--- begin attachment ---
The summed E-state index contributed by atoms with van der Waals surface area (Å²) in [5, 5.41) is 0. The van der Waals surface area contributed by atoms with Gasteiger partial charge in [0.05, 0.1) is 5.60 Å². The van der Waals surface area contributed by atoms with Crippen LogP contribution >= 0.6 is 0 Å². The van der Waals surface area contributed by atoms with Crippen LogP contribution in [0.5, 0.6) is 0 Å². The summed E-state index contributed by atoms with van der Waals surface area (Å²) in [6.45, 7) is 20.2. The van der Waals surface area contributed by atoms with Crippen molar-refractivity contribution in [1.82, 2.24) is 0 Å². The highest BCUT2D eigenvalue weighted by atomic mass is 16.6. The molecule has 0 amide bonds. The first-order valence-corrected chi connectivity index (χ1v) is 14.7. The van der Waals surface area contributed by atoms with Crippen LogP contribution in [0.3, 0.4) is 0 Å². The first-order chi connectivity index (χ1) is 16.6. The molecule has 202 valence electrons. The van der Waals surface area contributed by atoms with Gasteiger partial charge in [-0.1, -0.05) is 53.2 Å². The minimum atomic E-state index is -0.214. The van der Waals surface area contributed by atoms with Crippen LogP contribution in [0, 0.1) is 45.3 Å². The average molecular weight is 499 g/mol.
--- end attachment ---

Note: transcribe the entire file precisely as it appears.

The summed E-state index contributed by atoms with van der Waals surface area (Å²) in [5, 5.41) is 0. The van der Waals surface area contributed by atoms with Gasteiger partial charge in [0.05, 0.1) is 5.60 Å². The van der Waals surface area contributed by atoms with Crippen LogP contribution >= 0.6 is 0 Å². The van der Waals surface area contributed by atoms with Crippen LogP contribution in [0.5, 0.6) is 0 Å². The summed E-state index contributed by atoms with van der Waals surface area (Å²) in [6.45, 7) is 20.2. The van der Waals surface area contributed by atoms with Crippen molar-refractivity contribution in [1.82, 2.24) is 0 Å². The highest BCUT2D eigenvalue weighted by atomic mass is 16.6. The molecule has 0 amide bonds. The first-order valence-corrected chi connectivity index (χ1v) is 14.7. The van der Waals surface area contributed by atoms with Crippen LogP contribution in [0.3, 0.4) is 0 Å². The first-order chi connectivity index (χ1) is 16.6. The molecule has 202 valence electrons. The van der Waals surface area contributed by atoms with Gasteiger partial charge in [-0.1, -0.05) is 53.2 Å². The minimum atomic E-state index is -0.214. The van der Waals surface area contributed by atoms with Crippen LogP contribution in [0, 0.1) is 45.3 Å². The average molecular weight is 499 g/mol.